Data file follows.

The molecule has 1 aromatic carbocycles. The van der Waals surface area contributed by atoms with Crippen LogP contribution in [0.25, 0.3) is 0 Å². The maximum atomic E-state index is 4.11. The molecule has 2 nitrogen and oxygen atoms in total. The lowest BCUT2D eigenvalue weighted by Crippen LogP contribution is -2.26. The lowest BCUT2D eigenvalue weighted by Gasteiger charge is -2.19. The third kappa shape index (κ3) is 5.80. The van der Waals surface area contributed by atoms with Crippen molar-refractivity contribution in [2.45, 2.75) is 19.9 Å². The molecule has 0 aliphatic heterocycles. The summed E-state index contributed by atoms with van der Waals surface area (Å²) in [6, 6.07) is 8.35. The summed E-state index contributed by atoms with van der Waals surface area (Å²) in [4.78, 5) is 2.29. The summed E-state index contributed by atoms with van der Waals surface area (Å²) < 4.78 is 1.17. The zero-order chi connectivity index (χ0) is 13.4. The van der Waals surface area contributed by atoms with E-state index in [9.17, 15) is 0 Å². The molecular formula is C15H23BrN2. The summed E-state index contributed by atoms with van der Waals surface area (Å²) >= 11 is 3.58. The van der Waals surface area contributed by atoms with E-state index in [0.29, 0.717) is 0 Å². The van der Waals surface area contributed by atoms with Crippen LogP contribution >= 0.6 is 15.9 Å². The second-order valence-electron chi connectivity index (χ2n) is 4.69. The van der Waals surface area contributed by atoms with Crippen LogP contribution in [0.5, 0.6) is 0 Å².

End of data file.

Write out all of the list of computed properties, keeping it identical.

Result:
The molecule has 1 aromatic carbocycles. The van der Waals surface area contributed by atoms with Crippen LogP contribution in [0.25, 0.3) is 0 Å². The maximum atomic E-state index is 4.11. The molecule has 2 nitrogen and oxygen atoms in total. The lowest BCUT2D eigenvalue weighted by Crippen LogP contribution is -2.26. The lowest BCUT2D eigenvalue weighted by Gasteiger charge is -2.19. The third kappa shape index (κ3) is 5.80. The van der Waals surface area contributed by atoms with Crippen molar-refractivity contribution in [2.45, 2.75) is 19.9 Å². The molecule has 0 aliphatic heterocycles. The summed E-state index contributed by atoms with van der Waals surface area (Å²) in [6, 6.07) is 8.35. The summed E-state index contributed by atoms with van der Waals surface area (Å²) in [4.78, 5) is 2.29. The summed E-state index contributed by atoms with van der Waals surface area (Å²) < 4.78 is 1.17. The zero-order chi connectivity index (χ0) is 13.4. The van der Waals surface area contributed by atoms with E-state index in [9.17, 15) is 0 Å². The molecular formula is C15H23BrN2. The summed E-state index contributed by atoms with van der Waals surface area (Å²) >= 11 is 3.58. The van der Waals surface area contributed by atoms with E-state index in [0.29, 0.717) is 0 Å². The van der Waals surface area contributed by atoms with Crippen LogP contribution >= 0.6 is 15.9 Å². The second-order valence-electron chi connectivity index (χ2n) is 4.69. The van der Waals surface area contributed by atoms with Crippen LogP contribution in [0.5, 0.6) is 0 Å².